[Python-3000] Pre-PEP: Easy Text File Decoding

Antoine Pitrou solipsis at pitrou.net
Sun Sep 10 12:31:24 CEST 2006

Le samedi 09 septembre 2006 à 20:29 -0700, Paul Prescod a écrit :
> The type could be a true encoding or one of a small set of additional
> symbolic values. The two main symbolic values are:

Actually your proposal has three ;)

> For example, a Japanese school teacher using Windows might default
> "site" to Shift-JIS.

I think a Japanese school teacher using Windows shouldn't have to
configure anything specifically in Python, encoding-wise. 
I've never seen a tool (e.g. text editor) refuse to work before you had
explicitly configured an encoding *for the tool*. Those tools either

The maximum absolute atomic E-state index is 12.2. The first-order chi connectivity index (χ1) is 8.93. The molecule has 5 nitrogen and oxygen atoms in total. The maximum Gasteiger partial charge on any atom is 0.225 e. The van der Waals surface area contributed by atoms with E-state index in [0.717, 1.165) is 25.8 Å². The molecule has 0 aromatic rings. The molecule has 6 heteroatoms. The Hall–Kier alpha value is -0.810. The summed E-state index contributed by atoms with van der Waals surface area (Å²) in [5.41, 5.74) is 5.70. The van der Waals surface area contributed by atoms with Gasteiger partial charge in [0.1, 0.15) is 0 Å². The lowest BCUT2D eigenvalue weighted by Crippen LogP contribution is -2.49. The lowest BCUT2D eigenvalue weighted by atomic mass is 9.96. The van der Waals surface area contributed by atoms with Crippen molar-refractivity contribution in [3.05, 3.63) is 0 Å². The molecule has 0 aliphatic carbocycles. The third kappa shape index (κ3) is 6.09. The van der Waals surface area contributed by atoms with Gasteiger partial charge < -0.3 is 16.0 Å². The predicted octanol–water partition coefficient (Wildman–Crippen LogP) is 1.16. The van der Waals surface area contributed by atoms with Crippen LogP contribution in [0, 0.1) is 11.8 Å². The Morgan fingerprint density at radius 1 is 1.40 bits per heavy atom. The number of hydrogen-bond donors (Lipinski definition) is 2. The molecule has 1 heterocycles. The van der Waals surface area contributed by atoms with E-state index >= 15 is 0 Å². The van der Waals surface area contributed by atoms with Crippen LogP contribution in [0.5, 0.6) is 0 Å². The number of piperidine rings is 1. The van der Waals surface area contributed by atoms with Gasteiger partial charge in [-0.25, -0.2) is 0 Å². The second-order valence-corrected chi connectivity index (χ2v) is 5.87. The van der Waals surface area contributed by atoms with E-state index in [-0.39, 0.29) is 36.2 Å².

choose system-wide default aka "locale" (if they want to play fair with
other apps) or their own (if they think utf-8 is the future).

I see two cases where refusing to use a default is even more unhelpful:
- on the growing number of systems which have utf-8 as default
- when the programmer simply wants to open a pure-ascii text file (e.g.
configuration file), and opening it as text allows him to read it
line-by-line, or use whatever other facilities text files provide that
binary files don't

So, here is an alternative proposal :
Make it so that textfile() doesn't recognize system-wide defaults (as in
your proposal), but also provide autotextfile() which would recognize
those defaults (with a by_content=False optional argument to enable
content-based guessing).

textfile() being clearly marked for use by large well thought-out
applications, and autotextfile() for small scripts and the like.
Different names make it clear that they are for different uses, and
allow to spot them easily when looking at source code (either by a human
reader or a quality measurement tool).



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